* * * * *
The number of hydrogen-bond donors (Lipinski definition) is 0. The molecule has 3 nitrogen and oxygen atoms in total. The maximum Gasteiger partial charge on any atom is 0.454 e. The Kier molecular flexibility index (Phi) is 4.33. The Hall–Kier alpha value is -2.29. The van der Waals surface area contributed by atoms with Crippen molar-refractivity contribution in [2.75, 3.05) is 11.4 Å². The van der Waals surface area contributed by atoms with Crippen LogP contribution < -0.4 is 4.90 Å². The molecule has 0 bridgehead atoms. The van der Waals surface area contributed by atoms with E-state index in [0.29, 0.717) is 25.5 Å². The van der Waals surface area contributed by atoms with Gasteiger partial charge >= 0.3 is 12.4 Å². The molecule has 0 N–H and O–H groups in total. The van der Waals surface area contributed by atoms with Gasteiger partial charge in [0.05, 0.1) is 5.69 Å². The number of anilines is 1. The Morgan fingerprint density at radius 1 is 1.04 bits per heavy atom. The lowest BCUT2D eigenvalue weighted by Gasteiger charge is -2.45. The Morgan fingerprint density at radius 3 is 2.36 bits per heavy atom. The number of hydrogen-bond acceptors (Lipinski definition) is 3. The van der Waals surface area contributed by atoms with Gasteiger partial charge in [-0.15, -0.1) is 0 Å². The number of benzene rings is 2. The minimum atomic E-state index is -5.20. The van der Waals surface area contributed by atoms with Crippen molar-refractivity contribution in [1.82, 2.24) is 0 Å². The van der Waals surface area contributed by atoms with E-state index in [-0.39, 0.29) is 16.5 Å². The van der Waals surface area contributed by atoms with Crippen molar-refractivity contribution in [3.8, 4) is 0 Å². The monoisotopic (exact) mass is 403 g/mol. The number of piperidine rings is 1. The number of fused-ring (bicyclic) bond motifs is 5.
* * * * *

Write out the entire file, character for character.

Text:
The number of hydrogen-bond donors (Lipinski definition) is 0. The molecule has 3 nitrogen and oxygen atoms in total. The maximum Gasteiger partial charge on any atom is 0.454 e. The Kier molecular flexibility index (Phi) is 4.33. The Hall–Kier alpha value is -2.29. The van der Waals surface area contributed by atoms with Crippen molar-refractivity contribution in [2.75, 3.05) is 11.4 Å². The van der Waals surface area contributed by atoms with Crippen LogP contribution < -0.4 is 4.90 Å². The molecule has 0 bridgehead atoms. The van der Waals surface area contributed by atoms with E-state index in [0.29, 0.717) is 25.5 Å². The van der Waals surface area contributed by atoms with Gasteiger partial charge >= 0.3 is 12.4 Å². The molecule has 0 N–H and O–H groups in total. The van der Waals surface area contributed by atoms with Gasteiger partial charge in [0.05, 0.1) is 5.69 Å². The number of anilines is 1. The Morgan fingerprint density at radius 1 is 1.04 bits per heavy atom. The lowest BCUT2D eigenvalue weighted by Gasteiger charge is -2.45. The Morgan fingerprint density at radius 3 is 2.36 bits per heavy atom. The number of hydrogen-bond acceptors (Lipinski definition) is 3. The van der Waals surface area contributed by atoms with Gasteiger partial charge in [-0.15, -0.1) is 0 Å². The number of benzene rings is 2. The minimum atomic E-state index is -5.20. The van der Waals surface area contributed by atoms with Crippen molar-refractivity contribution in [1.82, 2.24) is 0 Å². The van der Waals surface area contributed by atoms with E-state index in [-0.39, 0.29) is 16.5 Å². The van der Waals surface area contributed by atoms with Crippen molar-refractivity contribution in [3.8, 4) is 0 Å². The monoisotopic (exact) mass is 403 g/mol. The number of piperidine rings is 1. The number of fused-ring (bicyclic) bond motifs is 5.